One of the highlights of my trip was taking the subway into Washington, D.C. like I did tons of times while I was growing up in the area.
Here is a picture of Capitol Hill which was a short walk from the Air and Space Museum. I could have spent a week there. The Air and Space Museum was full of interesting things ranging from moon rocks brought back by Neal Armstrong to the very uniform George Washington used to wear. I could have spent a whole week at just that one museum, but of course my kids needed ice cream and hot dogs so being there for an hour was quite a feat. The weather was great for walking around the Mall area with cloudy skies and temperatures in the lower to middle 70s. Usually it would be tough to walk more than a few steps without breaking into a sweat this time of year. But last week it was just perfect! The Washington Monument was a 555 foot marvel. It never gets old to me no matter how many times I have seen it in person.
The big reason I was visiting was to celebrate my 20 year high school reunion. I was very proud to go with my wife Julie and show all my old friends lots of pictures of my three daughters. Family is what it is all about and I am blessed many times over. When it came down to it the thing that really mattered to most people at my reunion was not their job, or what kind of car they drove, but their families. It was kind of funny how most of my friends, including me shared pictures of their loved ones on digital cameras. You have to love those memories and memory cards.
Before I left for vacation, I told my weatherwatchers and some farmers that I was not coming back without bringing some rain. Well, my rain dance or at least prayers worked. The maps before I left did show the blocking pattern breaking down with better rain chances and sure enough about a week later I woke up to downpours this morning. Tonight join me for the latest on some impressive rainfall totals. I will post these and talk about the effect it will have on our long-term drought prospects. Get ready for more good news. It is great to be back.
Tuesday, June 12, 2007
The finally tally had 56% in favor of a heat wave and 44% wanting a blizzard. It is good to know I am not the only crazy one that loves snow. It makes me feel great! Thanks so much for participating in our weather poll. We will have many more fun questions coming your way. But these polls are a sign I am in big trouble. This means my forecast will be unpopular with more than 4 in 10 folks tonight. Those that want rain which is probably more than 8 out of 10 people will not get what they want either.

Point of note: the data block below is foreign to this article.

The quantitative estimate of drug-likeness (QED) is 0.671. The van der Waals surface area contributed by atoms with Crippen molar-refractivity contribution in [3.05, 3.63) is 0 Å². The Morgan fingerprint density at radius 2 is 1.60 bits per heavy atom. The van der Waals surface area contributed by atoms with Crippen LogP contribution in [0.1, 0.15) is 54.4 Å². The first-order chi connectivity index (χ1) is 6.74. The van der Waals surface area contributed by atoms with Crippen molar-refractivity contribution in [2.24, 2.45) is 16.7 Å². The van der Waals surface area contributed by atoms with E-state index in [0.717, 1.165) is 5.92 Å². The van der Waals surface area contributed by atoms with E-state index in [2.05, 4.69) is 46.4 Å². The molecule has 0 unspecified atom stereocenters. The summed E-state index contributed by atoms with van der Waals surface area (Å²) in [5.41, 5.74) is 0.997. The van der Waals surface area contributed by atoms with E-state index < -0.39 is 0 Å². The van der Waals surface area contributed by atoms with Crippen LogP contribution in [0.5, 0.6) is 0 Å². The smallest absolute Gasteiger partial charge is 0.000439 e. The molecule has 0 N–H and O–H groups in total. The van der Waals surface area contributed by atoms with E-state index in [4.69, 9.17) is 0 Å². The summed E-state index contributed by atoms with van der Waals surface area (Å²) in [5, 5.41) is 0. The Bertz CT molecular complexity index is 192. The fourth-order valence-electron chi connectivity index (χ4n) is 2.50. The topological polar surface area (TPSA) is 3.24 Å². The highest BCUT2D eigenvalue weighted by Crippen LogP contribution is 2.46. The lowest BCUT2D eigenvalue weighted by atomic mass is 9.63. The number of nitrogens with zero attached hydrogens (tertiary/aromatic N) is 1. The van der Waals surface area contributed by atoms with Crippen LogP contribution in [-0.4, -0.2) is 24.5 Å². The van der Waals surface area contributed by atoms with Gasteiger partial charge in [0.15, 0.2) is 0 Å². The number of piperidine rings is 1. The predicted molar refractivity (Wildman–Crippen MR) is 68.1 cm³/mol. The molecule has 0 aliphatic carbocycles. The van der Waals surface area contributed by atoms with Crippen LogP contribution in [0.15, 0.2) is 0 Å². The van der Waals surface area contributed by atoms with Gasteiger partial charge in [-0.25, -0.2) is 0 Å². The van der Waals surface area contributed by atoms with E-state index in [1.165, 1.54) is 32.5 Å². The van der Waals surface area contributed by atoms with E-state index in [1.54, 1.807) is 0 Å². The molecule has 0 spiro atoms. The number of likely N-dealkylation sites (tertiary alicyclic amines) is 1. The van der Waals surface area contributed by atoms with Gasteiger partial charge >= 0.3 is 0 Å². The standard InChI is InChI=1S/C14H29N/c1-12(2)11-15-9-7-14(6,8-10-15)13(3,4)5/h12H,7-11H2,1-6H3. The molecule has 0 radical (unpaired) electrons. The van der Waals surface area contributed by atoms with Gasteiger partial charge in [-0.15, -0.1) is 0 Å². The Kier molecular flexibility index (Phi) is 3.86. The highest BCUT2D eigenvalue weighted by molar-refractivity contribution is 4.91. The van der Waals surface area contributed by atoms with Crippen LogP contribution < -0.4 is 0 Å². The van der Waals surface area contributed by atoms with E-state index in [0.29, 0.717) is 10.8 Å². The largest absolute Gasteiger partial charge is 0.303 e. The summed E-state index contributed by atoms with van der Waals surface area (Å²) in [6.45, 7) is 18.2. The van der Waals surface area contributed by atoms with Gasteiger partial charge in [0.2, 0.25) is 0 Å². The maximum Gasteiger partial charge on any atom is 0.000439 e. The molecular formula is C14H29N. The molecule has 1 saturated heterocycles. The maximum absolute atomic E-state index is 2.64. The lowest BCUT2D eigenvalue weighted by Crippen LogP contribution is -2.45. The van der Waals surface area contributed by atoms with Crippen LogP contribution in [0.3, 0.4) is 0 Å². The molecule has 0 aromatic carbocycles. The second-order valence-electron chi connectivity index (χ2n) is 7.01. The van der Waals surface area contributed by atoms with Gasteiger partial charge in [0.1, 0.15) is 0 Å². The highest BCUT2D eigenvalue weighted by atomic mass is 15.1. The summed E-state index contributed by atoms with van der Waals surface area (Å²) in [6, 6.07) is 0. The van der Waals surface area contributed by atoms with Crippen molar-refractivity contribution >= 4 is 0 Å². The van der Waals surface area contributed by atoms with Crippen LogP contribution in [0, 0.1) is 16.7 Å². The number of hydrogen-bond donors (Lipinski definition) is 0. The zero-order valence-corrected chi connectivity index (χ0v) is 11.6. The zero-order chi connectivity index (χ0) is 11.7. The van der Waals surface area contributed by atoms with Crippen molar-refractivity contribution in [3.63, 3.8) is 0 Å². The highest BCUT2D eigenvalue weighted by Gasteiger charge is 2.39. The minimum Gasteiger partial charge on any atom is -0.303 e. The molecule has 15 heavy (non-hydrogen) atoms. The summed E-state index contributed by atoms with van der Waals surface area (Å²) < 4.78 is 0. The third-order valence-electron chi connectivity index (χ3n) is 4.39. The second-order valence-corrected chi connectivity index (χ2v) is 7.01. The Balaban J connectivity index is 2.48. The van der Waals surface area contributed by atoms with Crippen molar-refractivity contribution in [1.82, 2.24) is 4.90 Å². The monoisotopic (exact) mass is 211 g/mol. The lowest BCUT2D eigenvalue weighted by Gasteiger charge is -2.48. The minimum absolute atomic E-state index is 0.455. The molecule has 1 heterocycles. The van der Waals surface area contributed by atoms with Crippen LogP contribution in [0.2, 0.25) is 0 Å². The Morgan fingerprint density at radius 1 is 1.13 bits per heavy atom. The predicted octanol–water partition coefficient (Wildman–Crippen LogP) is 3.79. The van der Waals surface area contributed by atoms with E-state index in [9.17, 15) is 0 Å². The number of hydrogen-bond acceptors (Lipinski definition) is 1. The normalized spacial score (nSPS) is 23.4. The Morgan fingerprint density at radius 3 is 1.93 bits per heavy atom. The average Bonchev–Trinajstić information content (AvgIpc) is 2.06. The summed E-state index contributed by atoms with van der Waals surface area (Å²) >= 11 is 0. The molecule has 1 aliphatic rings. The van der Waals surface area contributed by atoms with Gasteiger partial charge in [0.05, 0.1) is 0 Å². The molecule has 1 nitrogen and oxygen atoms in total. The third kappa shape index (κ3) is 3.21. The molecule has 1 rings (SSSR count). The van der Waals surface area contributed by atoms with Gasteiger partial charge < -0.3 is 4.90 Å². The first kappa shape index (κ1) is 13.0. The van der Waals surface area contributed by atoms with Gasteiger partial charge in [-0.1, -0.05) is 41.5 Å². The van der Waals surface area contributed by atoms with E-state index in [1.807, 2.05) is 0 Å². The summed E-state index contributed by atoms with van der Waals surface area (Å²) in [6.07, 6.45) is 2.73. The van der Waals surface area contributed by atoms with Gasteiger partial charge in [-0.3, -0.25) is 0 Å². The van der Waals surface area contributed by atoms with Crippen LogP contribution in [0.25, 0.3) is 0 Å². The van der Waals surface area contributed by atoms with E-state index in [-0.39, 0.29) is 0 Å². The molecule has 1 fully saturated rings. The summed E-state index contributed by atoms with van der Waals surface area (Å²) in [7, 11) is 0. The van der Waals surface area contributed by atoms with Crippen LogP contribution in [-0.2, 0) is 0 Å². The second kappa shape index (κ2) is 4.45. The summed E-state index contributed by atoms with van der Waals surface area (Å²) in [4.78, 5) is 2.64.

But I will take it like a man and let you know that there is plenty of hope for us to get out of this drought and heat wave pattern. When all is said and done I will make plenty of folks smile. I do aim to please everybody! But I know I am just the messenger. Now back to the heat wave. Most models have us reaching 90 degrees or higher for 3 consecutive days beginning on Saturday. What makes this significant is it would meet the criteria for a heat wave in Lafayette, Indiana. Of course it would be much different if we lived in Phoenix. Location, location, location, that is what it is all about and here at home we are the hot spot. Notice the hot weather spreading our way. This is all a function of how dry it has been with a 7 week rain deficit now over 3 inches. The sun's energy is able to directly go into heating our ground, and with very little moisture to evaporate it becomes more efficient. We certainly will be able to feel this, especially by Saturday.
The biggest fear most folks have is that they are worried it will just stay hot and dry all summer. The latest long-range maps have plenty of hope that this simply is not the case. You can sleep easier tonight. This does not mean it will not be on the hotter, drier side this summer, but I like the 1964 analong year which gives farmers and the rest of us lots of hope for some rain and breaks in the heat at times this summer.
An analog year is simply a year that matches up well with this year in terms of key meteorological factors. Basically, our weather maps look very similar. By understanding the past we are able to better understand the future and this helps with long-range forecasting. Make sure to join me here on the blog for more good news coming our way with plenty of relief for our plants, lawns, and June sizzle. Just be patient. If you cannot wait you can also tune in at 5,6, and 11 to stay cool. I look forward to seeing you! Have a great day!
Monday, June 11, 2007
We saw this take place in May as many areas were close to 2 inches below average in rainfall. In June we started off the month promising with near normal rainfall but we are now paying the price for our driest May in 15 years. It just doesn't take much to teeter back in the danger zone of going into a drought. The National Drought Mitigation Center provided this map of showing how serious the situation is becoming.